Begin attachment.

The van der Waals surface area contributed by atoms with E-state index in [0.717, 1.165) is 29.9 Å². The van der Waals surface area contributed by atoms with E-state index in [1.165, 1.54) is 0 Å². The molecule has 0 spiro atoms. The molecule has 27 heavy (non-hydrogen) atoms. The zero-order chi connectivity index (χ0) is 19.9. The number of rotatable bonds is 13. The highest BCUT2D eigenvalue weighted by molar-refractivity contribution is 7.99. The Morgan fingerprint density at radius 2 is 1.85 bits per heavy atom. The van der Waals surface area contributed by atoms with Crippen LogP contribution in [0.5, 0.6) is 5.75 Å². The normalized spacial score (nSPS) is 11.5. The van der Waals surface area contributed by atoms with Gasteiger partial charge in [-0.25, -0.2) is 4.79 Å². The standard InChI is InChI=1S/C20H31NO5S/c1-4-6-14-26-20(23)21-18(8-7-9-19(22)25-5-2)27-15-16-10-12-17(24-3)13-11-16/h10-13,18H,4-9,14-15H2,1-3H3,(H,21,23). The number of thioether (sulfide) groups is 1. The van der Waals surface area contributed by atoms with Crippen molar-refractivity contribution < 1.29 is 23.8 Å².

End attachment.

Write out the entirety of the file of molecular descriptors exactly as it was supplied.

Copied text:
The van der Waals surface area contributed by atoms with E-state index in [0.717, 1.165) is 29.9 Å². The van der Waals surface area contributed by atoms with E-state index in [1.165, 1.54) is 0 Å². The molecule has 0 spiro atoms. The molecule has 27 heavy (non-hydrogen) atoms. The zero-order chi connectivity index (χ0) is 19.9. The number of rotatable bonds is 13. The highest BCUT2D eigenvalue weighted by molar-refractivity contribution is 7.99. The Morgan fingerprint density at radius 2 is 1.85 bits per heavy atom. The van der Waals surface area contributed by atoms with Crippen LogP contribution in [0.5, 0.6) is 5.75 Å². The normalized spacial score (nSPS) is 11.5. The van der Waals surface area contributed by atoms with Gasteiger partial charge in [-0.25, -0.2) is 4.79 Å². The standard InChI is InChI=1S/C20H31NO5S/c1-4-6-14-26-20(23)21-18(8-7-9-19(22)25-5-2)27-15-16-10-12-17(24-3)13-11-16/h10-13,18H,4-9,14-15H2,1-3H3,(H,21,23). The number of thioether (sulfide) groups is 1. The van der Waals surface area contributed by atoms with Crippen molar-refractivity contribution < 1.29 is 23.8 Å².